Everything appears under one initial aspect, which leads us to a second one, then on to another, and so on in succession. For "the thing" is "in reality" the sum or integral of its aspects. Hence here is what we have done:
1. Pause before each aspect and obtain a view of it.
2. Continue thinking or move on to a contiguous aspect.
3. Not abandon - that is, preserve - the aspects already "viewed."
4. Integrate them in a sufficiently "total" view for the purposes of the subject under consideration in each particular instance.
"To pause," "to continue," "to preserve," and "to integrate" are thus the four acts exercised by dialectical thought. Each one of these acts represents a stage in our inquiry or process of understanding or thought. One could call them the junctures in which our knowledge of the thing is transformed. (The Origin of Philosophy 48)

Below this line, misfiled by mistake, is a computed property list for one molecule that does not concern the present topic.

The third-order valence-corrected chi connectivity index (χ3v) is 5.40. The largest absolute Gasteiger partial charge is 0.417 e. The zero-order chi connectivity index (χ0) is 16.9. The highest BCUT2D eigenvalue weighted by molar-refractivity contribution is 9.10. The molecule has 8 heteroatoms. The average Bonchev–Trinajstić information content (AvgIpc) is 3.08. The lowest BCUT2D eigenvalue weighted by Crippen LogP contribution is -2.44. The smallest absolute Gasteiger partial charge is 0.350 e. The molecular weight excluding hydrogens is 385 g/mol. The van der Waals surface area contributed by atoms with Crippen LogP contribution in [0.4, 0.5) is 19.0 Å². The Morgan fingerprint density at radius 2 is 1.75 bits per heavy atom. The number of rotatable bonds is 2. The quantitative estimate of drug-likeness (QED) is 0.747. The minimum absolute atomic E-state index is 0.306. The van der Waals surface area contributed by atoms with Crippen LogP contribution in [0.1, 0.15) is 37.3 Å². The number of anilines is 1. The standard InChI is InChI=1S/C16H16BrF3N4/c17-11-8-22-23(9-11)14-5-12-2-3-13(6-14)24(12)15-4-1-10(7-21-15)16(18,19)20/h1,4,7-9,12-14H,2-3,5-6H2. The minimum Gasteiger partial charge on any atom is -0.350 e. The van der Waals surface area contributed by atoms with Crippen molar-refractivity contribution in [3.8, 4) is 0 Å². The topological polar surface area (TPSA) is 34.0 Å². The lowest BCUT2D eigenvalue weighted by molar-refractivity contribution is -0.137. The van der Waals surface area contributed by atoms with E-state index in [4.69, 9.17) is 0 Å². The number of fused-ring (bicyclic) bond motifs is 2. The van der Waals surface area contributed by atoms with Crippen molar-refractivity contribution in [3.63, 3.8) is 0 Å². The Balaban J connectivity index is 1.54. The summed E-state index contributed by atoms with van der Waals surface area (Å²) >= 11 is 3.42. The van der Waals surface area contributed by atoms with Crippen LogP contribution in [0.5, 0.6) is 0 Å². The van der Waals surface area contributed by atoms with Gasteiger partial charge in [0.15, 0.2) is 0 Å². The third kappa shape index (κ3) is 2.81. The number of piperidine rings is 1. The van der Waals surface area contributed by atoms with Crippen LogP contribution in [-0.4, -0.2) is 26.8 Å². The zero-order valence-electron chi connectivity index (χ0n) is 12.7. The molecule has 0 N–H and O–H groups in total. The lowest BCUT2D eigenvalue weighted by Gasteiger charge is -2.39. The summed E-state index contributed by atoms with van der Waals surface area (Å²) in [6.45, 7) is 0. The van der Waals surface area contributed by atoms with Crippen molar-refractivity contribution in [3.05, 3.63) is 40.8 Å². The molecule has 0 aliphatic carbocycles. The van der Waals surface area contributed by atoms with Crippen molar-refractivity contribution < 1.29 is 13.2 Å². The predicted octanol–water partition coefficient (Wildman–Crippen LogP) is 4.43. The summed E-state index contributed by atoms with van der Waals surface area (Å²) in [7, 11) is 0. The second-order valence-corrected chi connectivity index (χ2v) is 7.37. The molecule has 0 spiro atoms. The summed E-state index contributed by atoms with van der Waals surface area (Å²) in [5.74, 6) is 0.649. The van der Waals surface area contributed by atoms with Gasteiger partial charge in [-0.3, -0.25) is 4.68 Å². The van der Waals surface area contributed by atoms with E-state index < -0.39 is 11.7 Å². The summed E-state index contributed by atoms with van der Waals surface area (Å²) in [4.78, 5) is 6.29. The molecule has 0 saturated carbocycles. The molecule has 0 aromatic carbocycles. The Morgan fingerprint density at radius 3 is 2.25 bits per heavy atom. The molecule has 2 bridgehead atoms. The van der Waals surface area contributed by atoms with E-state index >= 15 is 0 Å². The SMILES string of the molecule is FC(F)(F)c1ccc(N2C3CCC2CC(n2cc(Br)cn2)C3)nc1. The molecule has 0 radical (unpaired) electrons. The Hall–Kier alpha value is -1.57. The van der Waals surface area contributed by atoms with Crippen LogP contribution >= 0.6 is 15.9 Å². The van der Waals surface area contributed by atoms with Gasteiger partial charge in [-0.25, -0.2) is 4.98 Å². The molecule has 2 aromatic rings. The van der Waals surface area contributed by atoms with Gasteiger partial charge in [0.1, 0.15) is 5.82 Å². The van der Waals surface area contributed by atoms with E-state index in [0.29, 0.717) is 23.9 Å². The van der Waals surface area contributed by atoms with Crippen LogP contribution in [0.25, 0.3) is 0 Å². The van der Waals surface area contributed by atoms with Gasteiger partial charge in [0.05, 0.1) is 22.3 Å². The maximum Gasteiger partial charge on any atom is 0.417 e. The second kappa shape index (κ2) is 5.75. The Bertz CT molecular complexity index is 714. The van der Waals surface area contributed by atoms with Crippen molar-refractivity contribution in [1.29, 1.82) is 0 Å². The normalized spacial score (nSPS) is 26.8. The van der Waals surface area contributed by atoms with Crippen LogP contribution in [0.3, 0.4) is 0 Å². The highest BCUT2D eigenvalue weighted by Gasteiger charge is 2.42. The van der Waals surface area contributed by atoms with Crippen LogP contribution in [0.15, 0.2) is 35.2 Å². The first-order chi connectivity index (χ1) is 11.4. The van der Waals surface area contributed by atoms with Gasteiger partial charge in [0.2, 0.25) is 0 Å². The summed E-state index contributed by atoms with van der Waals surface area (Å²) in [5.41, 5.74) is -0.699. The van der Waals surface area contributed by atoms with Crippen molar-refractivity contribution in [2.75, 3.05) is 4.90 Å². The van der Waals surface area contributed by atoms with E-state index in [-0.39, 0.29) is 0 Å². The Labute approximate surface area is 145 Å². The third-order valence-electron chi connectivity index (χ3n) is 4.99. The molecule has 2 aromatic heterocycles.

I was rereading a section of Ortega's book, The Origin of Philosophy
, when I came across this phenomenal process for dialectical thinking. It seems certain philosophers tended to build up a superficial status for the dialectic, and in one little passage Ortega demystifies the dialectic process into the process in which we experience and think about the reality around us.